The stormy sounds of this wholly improvised track, with its howling guitars vying for dominance against squalling clouds of explosive drumming and slow-burning bass, mirrors the serious falling out Belew and Fripp experienced during its mixing. With Belew finally demanding Fripp leave the studio, which he duly did, it looked for a while as though the band had all but died - hence the title. Nevertheless, the dynamic tension and cathartic releases make this a powerful moment in the Crimson canon.
King Crimson - Sleepless (1984)
It was Tony Levin’s bass that got King Crimson out of the doldrums in a rehearsal in Bearsville, Woodstock that was going nowhere. Doubled in a slapback echo, it provides the quickening pulse of the song. Bruford recalls he and Belew shared accommodation during the writing with the guitarist suffering from bouts of insomnia. “Adrian maintained that the house was haunted and that he was having some very strange dreams but you do when you’re up against a deadline and you’ve got lyrics to write. Adrian earned every penny for those words.” Even more bizarrely perhaps, a 12-inch dance mix was released and however unlikely it sounds, became a minor hit in London’s dance clubs at the time.
King Crimson - Neurotica (1982)
Back in 1969 on King Crimson’s first visit to the Big Apple, they responded by writing Pictures Of A City. A decade or so later, they were at it again. Originally entitled Manhattan and developed while on tour in 1981, in this musical evocation of New York’s hurly burly, the quartet recreates traffic jams, snarling street scenes, and a surreal bestiary in the city that never sleeps with their own kind of mutant be-bop and gawky rock. Part hyper-rap, part tour guide barker, Belew’s astonishing 100-miles-a-minute delivery completes the sensation of traveling through New York’s red-eyed chaos at breakneck speed.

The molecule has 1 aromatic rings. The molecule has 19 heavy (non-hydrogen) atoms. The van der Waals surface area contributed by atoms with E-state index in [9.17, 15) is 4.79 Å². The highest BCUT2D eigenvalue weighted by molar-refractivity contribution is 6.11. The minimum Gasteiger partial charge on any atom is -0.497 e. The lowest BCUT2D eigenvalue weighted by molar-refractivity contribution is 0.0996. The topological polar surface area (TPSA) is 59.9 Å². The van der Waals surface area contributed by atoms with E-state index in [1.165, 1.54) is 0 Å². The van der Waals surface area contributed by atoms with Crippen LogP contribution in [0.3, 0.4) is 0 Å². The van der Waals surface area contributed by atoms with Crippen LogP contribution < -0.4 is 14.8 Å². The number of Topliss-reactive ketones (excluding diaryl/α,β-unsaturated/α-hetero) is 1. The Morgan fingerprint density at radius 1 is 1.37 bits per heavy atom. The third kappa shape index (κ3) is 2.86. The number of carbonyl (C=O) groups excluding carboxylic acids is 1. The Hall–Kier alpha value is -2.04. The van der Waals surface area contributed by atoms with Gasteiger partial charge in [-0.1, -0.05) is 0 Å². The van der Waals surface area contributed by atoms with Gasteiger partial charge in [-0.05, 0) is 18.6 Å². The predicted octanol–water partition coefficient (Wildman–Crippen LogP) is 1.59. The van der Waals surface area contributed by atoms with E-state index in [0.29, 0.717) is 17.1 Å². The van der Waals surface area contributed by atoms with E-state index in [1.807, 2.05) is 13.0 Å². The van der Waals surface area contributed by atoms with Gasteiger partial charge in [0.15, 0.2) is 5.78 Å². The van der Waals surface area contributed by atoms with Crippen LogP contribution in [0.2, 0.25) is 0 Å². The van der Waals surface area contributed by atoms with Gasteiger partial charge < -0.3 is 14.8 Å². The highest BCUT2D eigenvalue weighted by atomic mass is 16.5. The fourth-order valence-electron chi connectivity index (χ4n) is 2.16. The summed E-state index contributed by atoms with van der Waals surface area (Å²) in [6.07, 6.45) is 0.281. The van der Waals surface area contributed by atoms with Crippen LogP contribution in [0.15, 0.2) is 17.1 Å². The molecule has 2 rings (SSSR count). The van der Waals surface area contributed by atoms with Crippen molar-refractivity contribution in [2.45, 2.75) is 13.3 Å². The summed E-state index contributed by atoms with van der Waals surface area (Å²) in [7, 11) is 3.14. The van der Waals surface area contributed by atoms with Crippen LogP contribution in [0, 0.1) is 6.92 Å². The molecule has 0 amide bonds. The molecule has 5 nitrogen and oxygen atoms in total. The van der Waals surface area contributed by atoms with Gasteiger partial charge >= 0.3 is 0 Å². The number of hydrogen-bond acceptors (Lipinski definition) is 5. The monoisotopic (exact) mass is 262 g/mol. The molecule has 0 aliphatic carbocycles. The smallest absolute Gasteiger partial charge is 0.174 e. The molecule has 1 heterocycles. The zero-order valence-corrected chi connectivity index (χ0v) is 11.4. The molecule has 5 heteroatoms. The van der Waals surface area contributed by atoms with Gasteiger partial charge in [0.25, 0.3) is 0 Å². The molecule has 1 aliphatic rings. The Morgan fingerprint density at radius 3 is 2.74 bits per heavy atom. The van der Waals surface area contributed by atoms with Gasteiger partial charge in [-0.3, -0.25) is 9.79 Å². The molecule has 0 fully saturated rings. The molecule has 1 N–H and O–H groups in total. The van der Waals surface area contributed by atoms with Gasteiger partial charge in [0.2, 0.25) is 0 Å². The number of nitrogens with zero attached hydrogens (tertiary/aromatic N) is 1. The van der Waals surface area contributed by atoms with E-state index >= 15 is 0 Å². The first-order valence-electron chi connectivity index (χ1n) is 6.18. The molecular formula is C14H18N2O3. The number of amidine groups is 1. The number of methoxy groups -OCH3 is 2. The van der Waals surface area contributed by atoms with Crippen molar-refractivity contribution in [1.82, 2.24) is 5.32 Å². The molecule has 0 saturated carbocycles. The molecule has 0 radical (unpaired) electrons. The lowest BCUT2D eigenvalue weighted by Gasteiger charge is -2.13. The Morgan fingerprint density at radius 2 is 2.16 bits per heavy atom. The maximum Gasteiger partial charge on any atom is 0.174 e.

KIng Crimson - Discipline (1981)
As Bill Bruford famously said, “King Crimson were the only band in the world who could play in 17/8 time and stay at 5-star hotels.” While not directly referring to this track it’s probably close enough. An interlocking jigsaw revolving around Fripp and Belew’s weaving guitars, Bruford’s percolating rhythms, and Levin’s springing bass line, it forms the musical blueprint for the group that got together in the spring of 1981. Tumbling grooves build with an intensity that occasionally teeters on the brink of breaking apart. This performance is from 1984 and the final gig by the 80s quartet.
King Crimson - Elephant Talk (1981)
Starting with the undulating riff from Tony Levin’s Chapman Stick, this track sounded like a decisive break with the past, serving notice that this King Crimson was like nothing else that had gone before it. Belew’s declamatory vocal style drew comparisons with Talking Heads’ David Byrne, with whom Belew had recently been touring, and his fretboard-coaxed roars, simulating animalistic agitation, would be a defining characteristic of 80s Crimson. The track marks the very first time on a King Crimson record where somebody other than Robert Fripp is taking a lead guitar solo.
King Crimson - Frame By Frame (1981)
While clearly influenced by the systems music of composer Steve Reich and Javanese Gamelan, this pointillistic style hadn’t just arrived out of the blue. It can be traced back to Fripp’s solo album, God Save The Queen/Under Heavy Manners and in several of the pieces performed during 1980 with his group, The League Of Gentlemen. Arguably the premier showcase of this twin-guitar Crimson, Belew maintains the repetitive figure with Fripp relocating the accent at a different point with each cycle, creating a tension that slowly stretches the piece apart. As the lines slowly unravel, spiraling in a decaying orbit, Fripp comes in with the fiery burst of dazzlingly fast double-time picking. In concert, when the track ended, Fripp was often seen blowing on his poor old smoking fingertips.